Auerback: Solvency Starts with the ECB

I thought I should highlight that Marshall Auerback was on Fox Business yesterday since he writes here occasionally. I wish it were more often! Marshall was on message regarding the euro zone debt crisis. His point: Additional liquidity is not a long-term solution to what ails Europe. It is about national solvency and economic growth.

I would add a couple of things. The euro banks have tremendous leverage. They are severely undercapitalised. So any national solvency questions immediately become bank solvency, bank run and bank failure questions. Dexia is the tip of the iceberg.

Now, Randall Wray wrote earlier today that he expects the Italian situation to come to a head – ending in an imminent default. As you know, I am more sanguine than that. You can read my thoughts on Europe and the global synchronised slowdown from yesterday. But the bottom line is what I said a couple of months ago: questioning Italy’s solvency leads inevitably to monetisation. The ECB won’t let Italy fail because, if you run through Italy default scenarios, you realise GDII awaits.

I expect fiscal austerity and continual bank liquidity to rule the day until we get the bank failures or a periphery government misses targets and bond prices crater. The ECB will not fully backstop national government bonds unless painted into a corner. At that point, I would anticipate a vigorous policy response to prevent another Great Depression – not that I would trade that call.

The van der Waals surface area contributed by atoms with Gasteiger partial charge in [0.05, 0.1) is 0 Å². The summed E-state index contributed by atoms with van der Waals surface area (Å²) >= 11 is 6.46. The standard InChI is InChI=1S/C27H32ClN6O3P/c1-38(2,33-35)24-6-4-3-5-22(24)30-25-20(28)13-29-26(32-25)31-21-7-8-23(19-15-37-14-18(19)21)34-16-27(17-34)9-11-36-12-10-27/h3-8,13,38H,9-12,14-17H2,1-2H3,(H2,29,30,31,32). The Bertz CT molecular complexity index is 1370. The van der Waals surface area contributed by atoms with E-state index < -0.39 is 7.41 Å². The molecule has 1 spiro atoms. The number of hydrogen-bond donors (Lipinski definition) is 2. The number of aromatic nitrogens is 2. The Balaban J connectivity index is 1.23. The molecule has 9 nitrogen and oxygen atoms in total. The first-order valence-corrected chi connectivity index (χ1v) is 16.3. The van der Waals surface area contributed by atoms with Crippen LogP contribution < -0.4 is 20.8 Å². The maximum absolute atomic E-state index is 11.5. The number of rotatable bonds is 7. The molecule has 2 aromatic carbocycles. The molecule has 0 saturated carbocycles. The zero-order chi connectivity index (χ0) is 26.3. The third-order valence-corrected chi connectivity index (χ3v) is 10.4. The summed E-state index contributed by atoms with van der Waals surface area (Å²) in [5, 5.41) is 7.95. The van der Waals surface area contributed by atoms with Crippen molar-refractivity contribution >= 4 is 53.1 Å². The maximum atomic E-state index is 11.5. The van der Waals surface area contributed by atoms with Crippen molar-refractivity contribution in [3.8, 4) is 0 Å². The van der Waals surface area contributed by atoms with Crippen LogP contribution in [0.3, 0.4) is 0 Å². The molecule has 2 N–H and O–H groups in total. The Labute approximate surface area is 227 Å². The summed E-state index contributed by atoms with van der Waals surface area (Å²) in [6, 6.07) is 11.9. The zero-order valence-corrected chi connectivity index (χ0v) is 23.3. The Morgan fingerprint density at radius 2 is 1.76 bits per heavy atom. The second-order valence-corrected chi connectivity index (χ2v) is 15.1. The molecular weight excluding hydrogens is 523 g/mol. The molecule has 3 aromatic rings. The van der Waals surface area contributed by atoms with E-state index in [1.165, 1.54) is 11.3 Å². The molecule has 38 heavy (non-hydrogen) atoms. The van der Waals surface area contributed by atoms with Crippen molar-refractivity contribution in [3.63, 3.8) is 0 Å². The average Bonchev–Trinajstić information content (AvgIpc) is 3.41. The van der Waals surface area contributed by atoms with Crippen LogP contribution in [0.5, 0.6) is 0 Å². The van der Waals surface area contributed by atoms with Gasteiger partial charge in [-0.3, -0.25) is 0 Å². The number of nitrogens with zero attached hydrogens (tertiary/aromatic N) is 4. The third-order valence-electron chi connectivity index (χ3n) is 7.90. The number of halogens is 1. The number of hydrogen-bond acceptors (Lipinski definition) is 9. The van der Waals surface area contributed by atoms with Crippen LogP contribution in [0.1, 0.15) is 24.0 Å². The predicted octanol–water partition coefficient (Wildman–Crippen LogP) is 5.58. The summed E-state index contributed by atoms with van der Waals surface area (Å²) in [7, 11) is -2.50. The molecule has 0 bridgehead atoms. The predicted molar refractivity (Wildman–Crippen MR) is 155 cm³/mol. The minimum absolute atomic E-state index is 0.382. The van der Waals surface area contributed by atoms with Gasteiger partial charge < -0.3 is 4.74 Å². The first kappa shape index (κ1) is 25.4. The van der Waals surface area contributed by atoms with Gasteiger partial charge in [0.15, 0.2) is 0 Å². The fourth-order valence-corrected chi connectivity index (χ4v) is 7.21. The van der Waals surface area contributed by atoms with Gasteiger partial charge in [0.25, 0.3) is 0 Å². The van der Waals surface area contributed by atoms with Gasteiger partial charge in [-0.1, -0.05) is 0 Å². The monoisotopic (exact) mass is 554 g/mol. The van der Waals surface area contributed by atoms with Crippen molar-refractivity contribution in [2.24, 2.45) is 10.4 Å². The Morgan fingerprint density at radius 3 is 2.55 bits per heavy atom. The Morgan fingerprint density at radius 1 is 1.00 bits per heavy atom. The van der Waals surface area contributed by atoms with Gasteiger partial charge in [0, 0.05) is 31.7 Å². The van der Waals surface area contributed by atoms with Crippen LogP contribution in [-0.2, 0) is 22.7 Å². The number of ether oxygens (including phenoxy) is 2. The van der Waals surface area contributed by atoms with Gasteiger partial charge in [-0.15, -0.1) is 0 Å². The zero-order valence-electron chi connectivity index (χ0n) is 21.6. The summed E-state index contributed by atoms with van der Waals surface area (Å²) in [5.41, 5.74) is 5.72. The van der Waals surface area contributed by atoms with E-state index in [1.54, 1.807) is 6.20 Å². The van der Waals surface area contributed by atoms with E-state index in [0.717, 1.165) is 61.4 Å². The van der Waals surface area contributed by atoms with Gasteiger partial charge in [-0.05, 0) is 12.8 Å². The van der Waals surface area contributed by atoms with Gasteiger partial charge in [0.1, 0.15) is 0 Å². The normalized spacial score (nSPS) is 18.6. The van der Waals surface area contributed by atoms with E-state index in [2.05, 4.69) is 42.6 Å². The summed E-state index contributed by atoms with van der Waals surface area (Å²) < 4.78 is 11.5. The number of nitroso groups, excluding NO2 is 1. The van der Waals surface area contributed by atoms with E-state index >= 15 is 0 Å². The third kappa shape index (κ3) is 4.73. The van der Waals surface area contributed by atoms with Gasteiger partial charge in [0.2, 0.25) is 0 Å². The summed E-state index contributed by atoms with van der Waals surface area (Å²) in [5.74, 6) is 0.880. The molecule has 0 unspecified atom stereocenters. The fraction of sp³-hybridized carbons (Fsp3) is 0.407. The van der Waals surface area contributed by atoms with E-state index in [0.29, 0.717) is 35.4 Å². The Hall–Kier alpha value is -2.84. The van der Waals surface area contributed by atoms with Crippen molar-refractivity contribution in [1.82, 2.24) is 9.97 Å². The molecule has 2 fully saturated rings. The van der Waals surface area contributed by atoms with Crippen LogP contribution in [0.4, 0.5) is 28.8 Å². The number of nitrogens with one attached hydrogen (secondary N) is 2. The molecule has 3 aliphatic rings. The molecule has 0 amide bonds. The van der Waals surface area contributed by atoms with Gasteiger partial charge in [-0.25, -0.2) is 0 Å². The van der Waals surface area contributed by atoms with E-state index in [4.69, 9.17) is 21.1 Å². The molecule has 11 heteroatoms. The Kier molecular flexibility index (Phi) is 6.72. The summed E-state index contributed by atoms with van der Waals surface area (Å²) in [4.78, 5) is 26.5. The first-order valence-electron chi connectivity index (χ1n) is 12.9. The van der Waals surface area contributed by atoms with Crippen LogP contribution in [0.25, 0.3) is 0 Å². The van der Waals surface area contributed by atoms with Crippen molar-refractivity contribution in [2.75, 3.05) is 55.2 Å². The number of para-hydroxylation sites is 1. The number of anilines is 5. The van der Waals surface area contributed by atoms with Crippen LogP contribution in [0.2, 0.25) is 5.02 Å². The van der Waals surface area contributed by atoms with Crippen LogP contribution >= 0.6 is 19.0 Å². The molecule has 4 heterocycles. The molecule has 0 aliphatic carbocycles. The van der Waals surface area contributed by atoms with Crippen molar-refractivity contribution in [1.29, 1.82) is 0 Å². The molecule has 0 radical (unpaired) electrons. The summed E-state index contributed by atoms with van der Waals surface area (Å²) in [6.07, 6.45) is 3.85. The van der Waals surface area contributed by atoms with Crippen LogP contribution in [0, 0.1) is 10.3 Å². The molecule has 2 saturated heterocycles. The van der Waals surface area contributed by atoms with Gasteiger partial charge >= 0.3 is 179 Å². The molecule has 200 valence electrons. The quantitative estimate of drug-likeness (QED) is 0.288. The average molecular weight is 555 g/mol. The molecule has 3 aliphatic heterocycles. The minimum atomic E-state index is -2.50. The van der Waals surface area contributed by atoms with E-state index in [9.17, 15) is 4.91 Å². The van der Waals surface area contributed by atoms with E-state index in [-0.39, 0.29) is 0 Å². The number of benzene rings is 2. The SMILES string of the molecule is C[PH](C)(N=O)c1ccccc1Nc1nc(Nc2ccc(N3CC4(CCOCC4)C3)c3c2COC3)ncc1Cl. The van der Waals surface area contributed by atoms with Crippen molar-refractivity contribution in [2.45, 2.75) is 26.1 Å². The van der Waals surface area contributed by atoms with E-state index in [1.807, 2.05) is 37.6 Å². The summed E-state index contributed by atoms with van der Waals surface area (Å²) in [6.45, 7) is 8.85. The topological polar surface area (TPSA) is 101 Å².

In short, with the policy response still ambiguous and the anti-growth fiscal austerity union now official euro zone policy, all of the risks are to the downside in European sovereign debt and in European equity markets. Until you get an ECB backstop, which will be euro sovereign bullish, you have to be underweight or zero weight peripheral bonds as a foreign investor and very cautious about equity exposure; euro banks, for example, are toxic.

Marshall’s video is below.

1 Comment
  1. Anonymous says

    While the banks will be liquid the problem will be companies and investors draining the banks of funds because of the risk of insolvency, small depositors should be protected as a result of deposit protection, but that does not mean that the banks will survive because they lack the backing of Eurozone governments to bail them out. The issue will be how long can this be drawn out?

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